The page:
Asian markets mixed, pausing ahead of Fed chief testimony
TOKYO (AP) — Asian shares are mixed today in cautious trading ahead of closely watched congressional testimony by the U.S. Federal Reserve chairman.
Japan’s benchmark Nikkei 225 finished nearly 0.2% lower. Australia’s S&P/ASX 200 added 0.4%. South Korea’s Kospi gained 0.3%. Hong Kong’s Hang Seng rose 0.3%, while the Shanghai Composite fell 0.5%.
Yesterday on Wall Street, the S&P 500 rose 3.68 points, or 0.1%, to 2,979.63. The Dow Jones Industrial Average fell 22.65 points, or 0.1%, to 26,783.49. The Nasdaq composite, which is heavily weighted with technology companies, gained 43.35 points, or 0.5%, to 8,141.73. The Russell 2000 index of smaller company stocks added 1.20 points, or 0.1%, to 1,562.59.
Powell testimony to be studied for signs of coming rate cut
WASHINGTON (AP) — Every sentence Federal Reserve Chairman Jerome Powell speaks to Congress this week is sure to be parsed by investors who expect — and hope — the Fed will cut interest rates later this month for the first time in a decade.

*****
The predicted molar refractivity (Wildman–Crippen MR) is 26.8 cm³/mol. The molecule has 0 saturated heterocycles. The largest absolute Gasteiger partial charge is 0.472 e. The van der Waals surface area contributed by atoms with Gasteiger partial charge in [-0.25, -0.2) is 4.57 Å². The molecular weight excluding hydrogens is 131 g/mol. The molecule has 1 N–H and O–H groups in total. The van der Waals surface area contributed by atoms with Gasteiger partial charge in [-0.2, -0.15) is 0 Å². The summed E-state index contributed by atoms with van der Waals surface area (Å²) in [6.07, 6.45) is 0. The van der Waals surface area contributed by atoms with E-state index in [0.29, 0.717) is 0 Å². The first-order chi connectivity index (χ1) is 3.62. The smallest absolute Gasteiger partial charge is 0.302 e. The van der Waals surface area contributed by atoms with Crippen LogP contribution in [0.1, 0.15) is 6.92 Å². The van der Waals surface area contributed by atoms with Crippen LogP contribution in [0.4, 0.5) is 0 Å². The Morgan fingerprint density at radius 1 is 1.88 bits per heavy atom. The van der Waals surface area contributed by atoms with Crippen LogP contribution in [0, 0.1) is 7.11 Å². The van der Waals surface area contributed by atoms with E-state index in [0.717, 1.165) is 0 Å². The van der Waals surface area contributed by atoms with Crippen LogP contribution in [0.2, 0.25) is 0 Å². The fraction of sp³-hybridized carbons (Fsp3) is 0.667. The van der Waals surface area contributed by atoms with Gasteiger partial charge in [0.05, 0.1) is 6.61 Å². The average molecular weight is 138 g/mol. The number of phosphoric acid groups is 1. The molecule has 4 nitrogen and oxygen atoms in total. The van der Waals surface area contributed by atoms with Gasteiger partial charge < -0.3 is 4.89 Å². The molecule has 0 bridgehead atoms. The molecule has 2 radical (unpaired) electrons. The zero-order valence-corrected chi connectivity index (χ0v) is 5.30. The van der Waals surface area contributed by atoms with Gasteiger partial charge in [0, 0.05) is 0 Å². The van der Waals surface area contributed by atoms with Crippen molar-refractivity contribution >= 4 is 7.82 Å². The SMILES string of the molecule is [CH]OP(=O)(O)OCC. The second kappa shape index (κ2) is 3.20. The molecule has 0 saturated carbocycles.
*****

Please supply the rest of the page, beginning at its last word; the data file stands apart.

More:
Powell will testify for two days starting today, at a time when the economic landscape is a mixed one: The U.S. job market appears resilient. Consumer spending and home sales look solid. But the economy is likely slowing. President Donald Trump’s trade wars have magnified uncertainties. And inflation remains chronically below the Fed’s target level.
Powell and the Fed have recently made clear they will do whatever they deem “appropriate” to sustain the economic expansion — a message that traders have interpreted to mean a coming rate cut.
Validity of Obama health care law at issue in appeal hearing
NEW ORLEANS (AP) — With health insurance availability, cost and coverage on the line for millions of Americans, a federal appeals court seemed inclined Tuesday to rule that the core provision of President Barack Obama’s signature health care law is unconstitutional.
Two Republican-appointed judges on a three-judge panel of the 5th U.S. Circuit Court of Appeals peppered lawyers defending the law with skeptical questions, appearing to suggest they might hold that when Congress zeroed out a tax imposed by the law in 2017 it rendered unconstitutional the mandate to purchase health insurance.